Cut the chuck into ¾-inch pieces, or, to save time, have your butcher do this for you. Place the chuck in a large bowl. Season liberally with pepper (about 20 turns of the pepper grinder) and grey salt to taste– remember half of this will come off in the pan. Season with 1/2 teaspoon of the cinnamon, 1 teaspoon of the cumin, and 2 tablespoons of the chili powder. Mix this well and coat the meat with the masa harina (this is a ground hominy flour common to Mexican cuisine and easily found in the Mexican food sections of many grocery stores). The flour will thicken the sauce and give it a specific, Mexican taste.
Preheat a cast iron Dutch oven on the stove over medium high heat. Add the olive oil and then the coated meat, spreading it evenly so it covers the bottom of the Dutch oven in 1 layer. Leave it alone, without turning it, so the meat will brown and caramelize. Meanwhile, add the lard. The meat has a lot of moisture in it, so a good amount of steam will come from the pan before it is caramelized. As it browns, slowly turn each piece with tongs. Once all sides are caramelized, remove the meat from the pan with a slotted spoon and place on a cookie sheet to cool, leaving juices in the Dutch oven to saute vegetables. Add the onions and garlic and saute for 5 minutes over medium heat until they start to caramelize and get soft. Add the jalapenos and allow to cook for 2 more minutes until soft. Add the tomato paste. Some of the same spices as were used on the meat will be used in the sauce. Add the remaining 2 teaspoons of the cumin, 1 teaspoon of the cinnamon, the oregano, and 2 heaping tablespoons of the chili powder. Add beer. Stir to incorporate everything. Add diced tomatoes, and stir. Then add the reserved meat. Add chicken stock. Simmer for 1 1/2 hours until meat is wonderfully tender. Strain juice from the black beans, add the beans to the chili pot and bring up to simmer. Then add chunks of bittersweet chocolate. Stir until it melts. Serve immediately or store in the refrigerator for 2 to 3 days.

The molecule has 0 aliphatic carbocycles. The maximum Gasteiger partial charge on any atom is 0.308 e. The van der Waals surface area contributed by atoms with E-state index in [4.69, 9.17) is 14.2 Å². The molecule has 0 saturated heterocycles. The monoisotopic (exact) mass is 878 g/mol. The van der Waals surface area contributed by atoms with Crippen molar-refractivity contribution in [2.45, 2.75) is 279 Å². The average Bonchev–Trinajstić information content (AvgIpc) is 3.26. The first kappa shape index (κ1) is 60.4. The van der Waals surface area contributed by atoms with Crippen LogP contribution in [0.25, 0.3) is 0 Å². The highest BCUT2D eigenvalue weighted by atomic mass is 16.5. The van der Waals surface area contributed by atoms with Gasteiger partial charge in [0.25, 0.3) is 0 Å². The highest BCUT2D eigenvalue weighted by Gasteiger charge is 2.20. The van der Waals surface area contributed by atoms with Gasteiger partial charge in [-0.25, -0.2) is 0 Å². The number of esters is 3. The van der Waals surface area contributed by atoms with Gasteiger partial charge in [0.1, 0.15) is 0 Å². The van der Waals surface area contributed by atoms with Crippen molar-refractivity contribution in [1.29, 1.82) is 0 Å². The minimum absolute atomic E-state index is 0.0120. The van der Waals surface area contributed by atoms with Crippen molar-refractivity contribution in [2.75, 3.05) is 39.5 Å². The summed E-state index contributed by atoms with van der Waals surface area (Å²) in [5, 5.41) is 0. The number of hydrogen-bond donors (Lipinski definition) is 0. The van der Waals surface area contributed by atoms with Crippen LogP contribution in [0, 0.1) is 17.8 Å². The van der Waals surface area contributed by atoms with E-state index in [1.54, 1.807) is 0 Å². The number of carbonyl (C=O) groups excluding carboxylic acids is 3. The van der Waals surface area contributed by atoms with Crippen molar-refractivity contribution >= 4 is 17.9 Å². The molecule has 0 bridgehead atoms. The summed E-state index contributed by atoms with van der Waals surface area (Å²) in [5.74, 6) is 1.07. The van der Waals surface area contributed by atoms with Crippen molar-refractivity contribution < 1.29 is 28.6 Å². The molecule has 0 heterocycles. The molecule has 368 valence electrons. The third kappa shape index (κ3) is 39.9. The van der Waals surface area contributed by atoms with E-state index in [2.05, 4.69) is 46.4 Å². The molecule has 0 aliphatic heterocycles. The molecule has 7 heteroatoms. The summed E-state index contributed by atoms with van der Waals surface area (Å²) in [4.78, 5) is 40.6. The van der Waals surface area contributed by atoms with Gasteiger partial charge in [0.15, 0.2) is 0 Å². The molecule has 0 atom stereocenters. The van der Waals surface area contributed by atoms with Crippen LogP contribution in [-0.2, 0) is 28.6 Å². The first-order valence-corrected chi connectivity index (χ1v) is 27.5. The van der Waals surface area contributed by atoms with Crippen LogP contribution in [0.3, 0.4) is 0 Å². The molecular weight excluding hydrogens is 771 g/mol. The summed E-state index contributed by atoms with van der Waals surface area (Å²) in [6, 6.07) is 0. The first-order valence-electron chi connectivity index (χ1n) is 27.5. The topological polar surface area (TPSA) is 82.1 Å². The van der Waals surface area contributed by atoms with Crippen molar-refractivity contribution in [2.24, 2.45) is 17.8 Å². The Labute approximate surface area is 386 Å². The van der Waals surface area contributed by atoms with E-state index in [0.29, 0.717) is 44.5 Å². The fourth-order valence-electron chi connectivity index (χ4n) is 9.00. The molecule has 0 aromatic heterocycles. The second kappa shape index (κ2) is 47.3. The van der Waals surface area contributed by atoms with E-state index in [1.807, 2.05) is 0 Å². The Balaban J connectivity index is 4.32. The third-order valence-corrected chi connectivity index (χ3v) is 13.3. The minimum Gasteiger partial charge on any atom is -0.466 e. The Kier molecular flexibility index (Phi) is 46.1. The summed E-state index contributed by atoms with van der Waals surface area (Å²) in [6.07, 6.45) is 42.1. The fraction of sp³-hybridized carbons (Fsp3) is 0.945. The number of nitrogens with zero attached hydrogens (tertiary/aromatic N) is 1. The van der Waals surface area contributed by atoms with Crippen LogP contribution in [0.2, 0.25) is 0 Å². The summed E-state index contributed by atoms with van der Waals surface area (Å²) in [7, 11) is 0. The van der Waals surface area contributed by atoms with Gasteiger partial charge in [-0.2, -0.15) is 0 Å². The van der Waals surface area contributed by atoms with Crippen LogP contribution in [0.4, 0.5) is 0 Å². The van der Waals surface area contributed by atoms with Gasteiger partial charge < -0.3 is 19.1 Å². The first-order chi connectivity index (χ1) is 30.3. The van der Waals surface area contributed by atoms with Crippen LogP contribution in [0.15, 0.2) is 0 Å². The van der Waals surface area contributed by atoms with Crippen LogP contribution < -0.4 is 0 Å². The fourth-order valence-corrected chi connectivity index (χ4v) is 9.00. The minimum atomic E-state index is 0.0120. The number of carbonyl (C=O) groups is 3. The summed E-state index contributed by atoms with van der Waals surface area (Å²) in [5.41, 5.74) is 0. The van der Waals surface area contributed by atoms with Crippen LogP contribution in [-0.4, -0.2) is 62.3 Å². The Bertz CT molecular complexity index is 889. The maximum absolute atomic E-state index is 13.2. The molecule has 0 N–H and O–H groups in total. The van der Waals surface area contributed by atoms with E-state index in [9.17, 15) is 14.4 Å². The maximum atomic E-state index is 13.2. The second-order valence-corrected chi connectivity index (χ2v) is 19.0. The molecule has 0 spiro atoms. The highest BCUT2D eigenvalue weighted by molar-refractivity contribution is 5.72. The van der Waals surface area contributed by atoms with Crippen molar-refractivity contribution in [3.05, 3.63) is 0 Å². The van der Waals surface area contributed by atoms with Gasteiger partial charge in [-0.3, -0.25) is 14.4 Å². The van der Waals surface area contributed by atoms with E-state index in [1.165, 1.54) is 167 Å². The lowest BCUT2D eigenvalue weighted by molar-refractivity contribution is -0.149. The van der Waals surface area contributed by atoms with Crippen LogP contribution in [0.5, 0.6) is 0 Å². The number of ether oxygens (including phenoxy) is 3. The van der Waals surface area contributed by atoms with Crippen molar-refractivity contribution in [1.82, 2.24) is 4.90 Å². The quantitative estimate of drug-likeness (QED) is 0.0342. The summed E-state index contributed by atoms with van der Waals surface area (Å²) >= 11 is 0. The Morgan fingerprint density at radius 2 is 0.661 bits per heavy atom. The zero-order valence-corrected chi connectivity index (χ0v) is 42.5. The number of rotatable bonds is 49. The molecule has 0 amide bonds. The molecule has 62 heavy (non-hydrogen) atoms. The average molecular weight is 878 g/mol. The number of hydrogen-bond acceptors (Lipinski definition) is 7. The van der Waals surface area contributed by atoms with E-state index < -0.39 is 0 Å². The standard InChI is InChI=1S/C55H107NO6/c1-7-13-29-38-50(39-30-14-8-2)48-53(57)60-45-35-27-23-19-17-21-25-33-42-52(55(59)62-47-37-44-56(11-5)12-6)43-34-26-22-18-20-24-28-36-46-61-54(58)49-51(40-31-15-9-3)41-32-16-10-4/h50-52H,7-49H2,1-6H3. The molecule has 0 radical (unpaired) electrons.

Recipe courtesy Michael Chiarello